Herpesviridae

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Her·pes·vir·i·dae

(her'pēs-vir'i-dē),
A heterogeneous family of morphologically similar viruses, all of which contain double-stranded DNA and infect humans and a wide variety of other vertebrates. Infections produce type A inclusion bodies; in many instances, infection may remain latent for many years, even in the presence of specific circulating antibodies. Virions are enveloped, ether sensitive, and vary up to 200 nm in diameter; the nucleocapsids are 100 nm in diameter and of icosahedral symmetry, with 162 capsomeres. The family is subdivided into three subfamilies Alphaherpesvirinae, Betaherpesvirinae, and Gammaherpesvirinae, and includes herpes simplex virus, varicella-zoster virus, cytomegalovirus, and Epstein-Barr virus (all of which infect humans), pseudorabies virus of swine, equine rhinopneumonitis virus, infectious bovine rhinotracheitis virus, canine herpesvirus, B virus of Old World monkeys, several viruses of New World monkeys, virus III of rabbits, infectious laryngotracheitis virus of fowl, Marek disease virus of chickens, Lucké tumor virus of frogs, and many others.

Her·pes·vir·i·dae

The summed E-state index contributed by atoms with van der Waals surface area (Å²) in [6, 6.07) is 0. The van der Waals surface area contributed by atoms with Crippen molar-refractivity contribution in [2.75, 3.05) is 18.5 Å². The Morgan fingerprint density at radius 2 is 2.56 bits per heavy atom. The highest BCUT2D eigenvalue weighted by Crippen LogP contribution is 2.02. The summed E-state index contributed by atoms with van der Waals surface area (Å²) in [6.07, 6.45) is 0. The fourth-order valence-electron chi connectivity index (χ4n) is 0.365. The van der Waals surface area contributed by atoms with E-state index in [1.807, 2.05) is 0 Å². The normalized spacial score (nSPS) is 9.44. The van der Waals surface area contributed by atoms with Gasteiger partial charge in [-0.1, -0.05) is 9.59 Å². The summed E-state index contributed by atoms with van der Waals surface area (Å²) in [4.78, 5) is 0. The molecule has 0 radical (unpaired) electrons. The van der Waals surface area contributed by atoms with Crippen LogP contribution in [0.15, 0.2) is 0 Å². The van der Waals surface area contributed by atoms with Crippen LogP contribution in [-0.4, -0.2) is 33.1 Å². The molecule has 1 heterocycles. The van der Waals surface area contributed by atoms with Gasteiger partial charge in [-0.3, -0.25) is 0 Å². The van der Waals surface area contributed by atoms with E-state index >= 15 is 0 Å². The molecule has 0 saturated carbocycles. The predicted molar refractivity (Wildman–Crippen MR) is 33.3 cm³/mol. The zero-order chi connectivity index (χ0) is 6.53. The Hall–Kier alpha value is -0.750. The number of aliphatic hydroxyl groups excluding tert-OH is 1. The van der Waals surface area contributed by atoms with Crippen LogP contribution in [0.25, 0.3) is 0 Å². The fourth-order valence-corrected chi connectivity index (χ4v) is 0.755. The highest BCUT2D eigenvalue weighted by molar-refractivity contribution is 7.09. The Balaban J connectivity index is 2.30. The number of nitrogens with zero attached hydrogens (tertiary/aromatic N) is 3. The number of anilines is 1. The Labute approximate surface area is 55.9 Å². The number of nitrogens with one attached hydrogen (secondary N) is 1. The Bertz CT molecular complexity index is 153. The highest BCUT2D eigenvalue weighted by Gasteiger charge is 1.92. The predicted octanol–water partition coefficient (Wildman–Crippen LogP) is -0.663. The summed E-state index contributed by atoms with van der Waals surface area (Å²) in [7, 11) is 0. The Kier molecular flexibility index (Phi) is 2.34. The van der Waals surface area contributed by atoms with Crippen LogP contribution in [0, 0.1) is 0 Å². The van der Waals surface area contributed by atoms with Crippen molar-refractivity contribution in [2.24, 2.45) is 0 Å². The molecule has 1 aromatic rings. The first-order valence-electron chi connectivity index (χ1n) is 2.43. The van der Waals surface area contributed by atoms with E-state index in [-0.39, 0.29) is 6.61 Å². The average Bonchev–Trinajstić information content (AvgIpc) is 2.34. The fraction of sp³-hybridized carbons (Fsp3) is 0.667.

(hĕrpēz-viri-dē)
A heterogeneous family of morphologically similar viruses, all of which contain double-stranded DNA and infect humans and a wide variety of other vertebrates. Infections produce type A inclusion bodies; in many instances, infection may remain latent for many years, even in the presence of specific circulating antibodies.

Herpesviridae

(hər″pēzvi´rô ide),
n one of the major virus families, to which the herpes simplex, varicella zoster, and Epstein-Barr viruses belong. Viruses in this family have a double-stranded linear molecular structure with icosahedral symmetry.

Herpesviridae

a family of viruses, the members of which are about 150 nm in diameter, enveloped, with a nucleocapsid of about 100 nm in diameter, composed of 162 capsomers and contain a large, double-stranded DNA. The viruses replicate in the nucleus of the infected cell, where they induce the formation of a characteristic inclusion body; some also induce formation of a cytoplasmic inclusion body. The herpesviruses are classified into three subfamilies: (1) Alphaherpesvirinae, which are rapidly growing viruses that cause acute diseases, except Marek's disease which causes tumors in chickens; (2) Betaherpesvirinae, which are slow growing, highly cell-associated viruses, also called cytomegaloviruses, which produce subtle diseases with a prolonged clinical course; and (3) Gammaherpesvirinae, some of which produce low grade, prolonged clinical illness typified by infectious mononucleosus/glandular fever of humans, caused by Epstein-Barr virus, and probably a similar disease of horses caused by equine herpesvirus 2; the primate viruses are associated with tumors.